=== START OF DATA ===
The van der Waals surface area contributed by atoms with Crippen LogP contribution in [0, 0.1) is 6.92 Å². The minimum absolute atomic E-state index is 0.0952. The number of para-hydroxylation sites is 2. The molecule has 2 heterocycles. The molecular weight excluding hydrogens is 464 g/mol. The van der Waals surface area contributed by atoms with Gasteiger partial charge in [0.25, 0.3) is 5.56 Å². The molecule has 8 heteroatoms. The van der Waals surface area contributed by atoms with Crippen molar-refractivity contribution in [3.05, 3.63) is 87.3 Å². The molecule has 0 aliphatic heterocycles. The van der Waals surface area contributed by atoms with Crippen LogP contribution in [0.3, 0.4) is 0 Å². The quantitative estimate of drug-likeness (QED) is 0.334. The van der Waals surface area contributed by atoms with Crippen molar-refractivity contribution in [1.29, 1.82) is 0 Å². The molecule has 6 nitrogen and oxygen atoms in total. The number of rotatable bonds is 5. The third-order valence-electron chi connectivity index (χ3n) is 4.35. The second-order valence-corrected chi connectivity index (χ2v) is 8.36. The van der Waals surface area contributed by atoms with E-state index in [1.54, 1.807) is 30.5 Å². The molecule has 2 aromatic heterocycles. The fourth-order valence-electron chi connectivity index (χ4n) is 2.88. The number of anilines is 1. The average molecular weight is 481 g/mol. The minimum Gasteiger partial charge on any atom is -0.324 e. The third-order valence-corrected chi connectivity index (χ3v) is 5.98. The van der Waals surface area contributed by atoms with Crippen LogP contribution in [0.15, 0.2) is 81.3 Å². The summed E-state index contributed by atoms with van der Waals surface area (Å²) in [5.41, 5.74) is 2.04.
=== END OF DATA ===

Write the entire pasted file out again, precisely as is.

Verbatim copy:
The van der Waals surface area contributed by atoms with Crippen LogP contribution in [0, 0.1) is 6.92 Å². The minimum absolute atomic E-state index is 0.0952. The number of para-hydroxylation sites is 2. The molecule has 2 heterocycles. The molecular weight excluding hydrogens is 464 g/mol. The van der Waals surface area contributed by atoms with Gasteiger partial charge in [0.25, 0.3) is 5.56 Å². The molecule has 8 heteroatoms. The van der Waals surface area contributed by atoms with Crippen molar-refractivity contribution in [3.05, 3.63) is 87.3 Å². The molecule has 0 aliphatic heterocycles. The van der Waals surface area contributed by atoms with Crippen LogP contribution in [0.3, 0.4) is 0 Å². The quantitative estimate of drug-likeness (QED) is 0.334. The van der Waals surface area contributed by atoms with Crippen molar-refractivity contribution in [1.29, 1.82) is 0 Å². The molecule has 6 nitrogen and oxygen atoms in total. The number of rotatable bonds is 5. The third-order valence-electron chi connectivity index (χ3n) is 4.35. The second-order valence-corrected chi connectivity index (χ2v) is 8.36. The van der Waals surface area contributed by atoms with E-state index in [1.54, 1.807) is 30.5 Å². The molecule has 2 aromatic heterocycles. The fourth-order valence-electron chi connectivity index (χ4n) is 2.88. The number of anilines is 1. The average molecular weight is 481 g/mol. The minimum Gasteiger partial charge on any atom is -0.324 e. The third-order valence-corrected chi connectivity index (χ3v) is 5.98. The van der Waals surface area contributed by atoms with Crippen LogP contribution in [0.15, 0.2) is 81.3 Å². The summed E-state index contributed by atoms with van der Waals surface area (Å²) in [5.41, 5.74) is 2.04.